The Church of England has said that she will keep her stake in the Amazon – one day after the archbishop of Canterbury said the company "skimmed the taxpayer".
The Church Times has shown that Amazon was one of the top 20 global church investments last year.
A statement from CofE stated that the most effective way to be a shareholder is to "feel at home with these companies".
Amazon has repeatedly said that it pays all the taxes required in the UK.
Archbishop Justin Welby said in a speech to the union's congress on Wednesday: "If big companies like Amazon and other online retailers, the new industries, can pay almost without taxes, something is wrong with the tax system.
"They do not pay a real living wage, so the taxpayer must provide social benefits to their employees.
"And get rid of the taxpayer if they do not pay for our defense, security, stability, justice, health, equality, education."
His comments came a week after he told the BBC that a fundamental rethink was needed on how the economy works, including higher taxes on technology giants and rich people.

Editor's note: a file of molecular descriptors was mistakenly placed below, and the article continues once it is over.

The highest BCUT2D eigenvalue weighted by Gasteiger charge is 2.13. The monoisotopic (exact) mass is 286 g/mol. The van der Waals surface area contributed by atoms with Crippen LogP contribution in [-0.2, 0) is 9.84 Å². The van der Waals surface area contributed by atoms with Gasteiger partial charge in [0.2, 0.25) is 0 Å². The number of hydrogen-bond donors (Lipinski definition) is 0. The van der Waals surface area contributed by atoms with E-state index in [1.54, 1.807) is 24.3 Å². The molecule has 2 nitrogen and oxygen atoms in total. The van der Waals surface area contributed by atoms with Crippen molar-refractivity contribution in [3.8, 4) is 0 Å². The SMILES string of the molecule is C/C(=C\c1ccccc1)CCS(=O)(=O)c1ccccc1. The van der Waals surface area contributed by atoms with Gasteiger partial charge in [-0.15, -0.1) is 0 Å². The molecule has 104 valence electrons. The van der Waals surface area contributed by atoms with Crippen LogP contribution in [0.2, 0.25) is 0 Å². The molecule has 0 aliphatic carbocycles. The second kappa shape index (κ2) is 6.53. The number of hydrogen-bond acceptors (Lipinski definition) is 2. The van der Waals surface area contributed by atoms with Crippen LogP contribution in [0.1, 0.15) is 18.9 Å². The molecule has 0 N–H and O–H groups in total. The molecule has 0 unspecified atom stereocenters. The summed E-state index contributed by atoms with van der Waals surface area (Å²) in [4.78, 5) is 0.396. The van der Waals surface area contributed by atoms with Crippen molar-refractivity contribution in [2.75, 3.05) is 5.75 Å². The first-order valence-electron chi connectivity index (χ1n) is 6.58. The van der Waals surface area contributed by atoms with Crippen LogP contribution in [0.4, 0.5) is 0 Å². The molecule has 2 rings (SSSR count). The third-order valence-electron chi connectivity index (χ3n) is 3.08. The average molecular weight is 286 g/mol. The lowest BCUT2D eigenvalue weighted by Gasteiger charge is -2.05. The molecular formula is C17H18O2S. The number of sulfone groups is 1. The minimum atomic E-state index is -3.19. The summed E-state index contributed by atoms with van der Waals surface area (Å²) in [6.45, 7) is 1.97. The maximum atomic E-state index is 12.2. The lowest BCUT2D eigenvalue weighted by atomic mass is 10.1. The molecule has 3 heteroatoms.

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The 2017 Church Commissioners Annual Review, which looks at Church investments, found that Amazon Inc. was one of the top 20 global equity investments.
A statement from the church states: "We regard aggressive tax avoidance or abusive tax regimes both as a business risk and as an ethical issue.
"As with other topics, we believe it is most effective to be in the room with those companies seeking change as shareholders.
"We continue to work with other shareholders to address this issue through engagement with companies and their managers."
The church achieved a return of 18.6% on global equities in 2017.
In 2014, the commissioners sold around 75,000 pounds of shares in payday lender Wonga after the archbishop promised to "throw them out of business".
He had admitted that he was "embarrassed" and "irritated" when details of the compound appeared in 2013.
Last week, Amazon briefly became the second US-listed company with a market value in excess of $ 1 trillion (£ 779bn).